In the years since the 2015 Legislative Oversight hearing, not only has precedent been further established that Baltimore City has the authority to pass legislation like Bill 17-0150; the need to do so has become even more urgent and clear. In its testimony for that hearing (PDF), the Baltimore City Department of Transportation wrote that, since the Federal government regulates the shipment of hazardous materials across state lines, and in particular since rules were being promulgated at the Federal Railway Administration (FRA) and the Pipeline and Hazardous Materials Safety Administration (PHMSA) in response to crude oil train explosions, there was no need for the city to take regulatory action. However, much has changed since 2015 that makes that trust in the FRA and PHMSA misplaced.
One year after the hearing, in October 2016, the Office of Inspector General published an audit report of the Pipeline and Hazardous Materials Safety Administration, titled Insufficient Guidance, Oversight, and Coordination Hinder PHMSA’s Full Implementation of Mandates and Recommendations (PDF). It found that the agency had completely disregarded key deadlines for issuing rules to address oil train safety and spill response. Between 2005 and 2016, the PHMSA failed to implement one-third of its mandates to issue rules protecting people from hazardous shipments, and failed to resolve over half of the recommendations of the National Transportation Safety Board (NTSB) – including one to lower the threshold for spill response plans for trains carrying highly flammable oil. Meanwhile, the NTSB included the completion of rail safety initiatives in its 2016 “Most Wanted List,” specifically citing crude oil trains. Even in 2016, the PHMSA was not adequately protecting the country from crude oil train and other fossil fuel disasters.
One month after that report was issued, President Trump was elected, and his administration has aggressively pursued a deregulation strategy that is taking away any hope that the federal government could adequately regulate these risks. With a stated goal of erasing two regulations for every one put in place, the administration has delayed or rescinded numerous regulatory actions, including a ruling that would have required high-hazard trains carrying freight like crude oil to use pneumatic brakes - a measure that would have prevented the Mosier, Oregon derailment that occurred in 2016 as well as many others. Maryland’s own Attorney General Brian Frosh has joined with colleagues from across the country to urge the administration to close a loophole that allows crude oil to be shipped by train with very high vapor pressure, with the highest likelihood of catastrophic explosion (PDF). But even this sensible regulation is stalled indefinitely.
This month, the FRA is in disarray after a string of passenger train crashes, many of which occurred on rail lines where freight also operates and would have caused far worse catastrophe if crude oil trains had been involved. Its deputy administrator resigned a few weeks ago after troubling ethics violations surfaced, and the FRA has been without a permanent Administrator since Trump took office. As the price of oil continues to rise, domestic production increases under President Trump, industry anticipates more crude-by-rail transport, and offshore drilling in the Atlantic becomes possible, it is likely that new terminals could be proposed for Baltimore - a dangerous future that we can avoid by passing Bill 17-0150.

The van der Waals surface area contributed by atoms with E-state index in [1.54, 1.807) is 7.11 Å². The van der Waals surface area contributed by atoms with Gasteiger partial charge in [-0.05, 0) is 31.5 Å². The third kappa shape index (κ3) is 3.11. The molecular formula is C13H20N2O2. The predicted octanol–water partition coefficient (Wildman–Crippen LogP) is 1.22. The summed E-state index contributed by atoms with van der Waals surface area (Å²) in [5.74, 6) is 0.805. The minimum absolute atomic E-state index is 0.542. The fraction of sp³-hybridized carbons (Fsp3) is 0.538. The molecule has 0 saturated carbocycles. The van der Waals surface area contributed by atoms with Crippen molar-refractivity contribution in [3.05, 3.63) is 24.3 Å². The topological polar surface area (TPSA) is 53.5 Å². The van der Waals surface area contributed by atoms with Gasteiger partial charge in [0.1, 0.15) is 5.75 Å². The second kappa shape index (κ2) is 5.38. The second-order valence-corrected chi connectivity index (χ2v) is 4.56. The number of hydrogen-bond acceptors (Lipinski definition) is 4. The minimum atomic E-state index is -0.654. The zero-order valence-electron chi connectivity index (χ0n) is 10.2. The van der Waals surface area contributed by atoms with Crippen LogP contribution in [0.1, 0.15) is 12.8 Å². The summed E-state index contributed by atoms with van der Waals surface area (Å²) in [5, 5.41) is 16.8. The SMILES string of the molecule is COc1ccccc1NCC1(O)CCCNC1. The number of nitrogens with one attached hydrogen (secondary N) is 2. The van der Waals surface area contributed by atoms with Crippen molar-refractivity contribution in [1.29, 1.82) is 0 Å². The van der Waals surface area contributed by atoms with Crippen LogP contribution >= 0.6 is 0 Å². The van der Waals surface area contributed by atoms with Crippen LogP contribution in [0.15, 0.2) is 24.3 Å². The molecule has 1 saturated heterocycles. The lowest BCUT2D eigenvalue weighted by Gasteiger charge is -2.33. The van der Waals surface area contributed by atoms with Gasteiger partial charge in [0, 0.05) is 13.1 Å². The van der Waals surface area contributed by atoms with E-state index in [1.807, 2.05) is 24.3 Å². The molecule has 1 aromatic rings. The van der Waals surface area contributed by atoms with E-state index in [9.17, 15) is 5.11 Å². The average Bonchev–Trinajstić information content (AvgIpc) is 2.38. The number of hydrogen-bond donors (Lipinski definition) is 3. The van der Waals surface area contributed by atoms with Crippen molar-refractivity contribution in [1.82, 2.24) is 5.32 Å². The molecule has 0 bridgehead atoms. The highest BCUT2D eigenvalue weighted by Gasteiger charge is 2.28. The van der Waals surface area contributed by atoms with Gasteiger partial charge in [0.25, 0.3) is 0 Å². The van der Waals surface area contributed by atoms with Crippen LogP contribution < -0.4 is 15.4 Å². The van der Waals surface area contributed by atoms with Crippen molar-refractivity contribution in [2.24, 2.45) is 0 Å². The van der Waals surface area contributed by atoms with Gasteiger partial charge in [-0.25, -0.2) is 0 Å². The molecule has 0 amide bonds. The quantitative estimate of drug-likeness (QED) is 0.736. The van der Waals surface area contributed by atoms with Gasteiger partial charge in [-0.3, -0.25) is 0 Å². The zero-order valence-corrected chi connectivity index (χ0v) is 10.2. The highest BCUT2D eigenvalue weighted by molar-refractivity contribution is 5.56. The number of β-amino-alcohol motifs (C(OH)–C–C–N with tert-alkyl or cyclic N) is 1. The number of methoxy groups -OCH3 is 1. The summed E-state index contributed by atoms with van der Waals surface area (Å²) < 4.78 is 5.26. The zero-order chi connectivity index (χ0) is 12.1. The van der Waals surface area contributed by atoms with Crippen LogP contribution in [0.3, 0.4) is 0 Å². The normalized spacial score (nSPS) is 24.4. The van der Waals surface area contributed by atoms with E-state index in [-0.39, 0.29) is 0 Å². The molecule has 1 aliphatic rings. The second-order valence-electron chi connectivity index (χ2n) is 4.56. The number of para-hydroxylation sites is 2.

Crude oil trains put Baltimore’s residents, air, water, and climate at risk.
Likewise, we cannot hope that the administration will adequately address the climate crisis which puts Baltimore residents and people all over the world in danger. This Council recognized the danger posed by climate change when it unanimously adopted Resolution 17-0029, Supporting the Paris Accord, when President Trump announced his intention to withdraw from this international agreement. Among the many actions listed that Baltimore City must take to fight climate change, this resolution committed the city to “limit the development and expansion of facilities that handle crude oil.” At a time when we know we cannot invest in new fossil fuel infrastructure without accelerating catastrophic global warming, Baltimore City must look to the future of renewable energy development instead of expanding dangerous fossil fuel infrastructure.
Finally, crude oil trains pose a significant risk to Baltimore City’s drinking water, stormwater, and sewage infrastructure. For example, Druid Lake is within a half-mile of a sharp curve in the freight line that crude oil trains have taken through Baltimore, and sharp curves increase the likelihood of a derailment. This lake is far more than a center of recreation - it provides 58% of the Baltimore City drinking water system’s post-treatment water storage, and 91% of the storage capacity for distribution zone 1, covering the oldest parts of the city (PDF). Furthermore, Baltimore City is engaged in a capital improvements project to transition to underground storage tanks at the site, at a cost of $140 million. A crude oil train explosion near the lake would endanger both that significant investment and half of the city’s drinking water. A crude oil train explosion anywhere in the city would send burning oil across our streets and into our sewage pipes, reversing the significant investments the city has made in improving our sewage system to eliminate sewage overflows and improving the water quality of the Inner Harbor. Crude oil trains pose an unacceptable risk to clean water in Baltimore, as well as to our air, climate, infrastructure, and lives.
For these reasons and the many more you will hear at the public hearing on February 21, it is imperative that you support Bill 17-0150, the Crude Oil Terminal Prohibition. Thank you.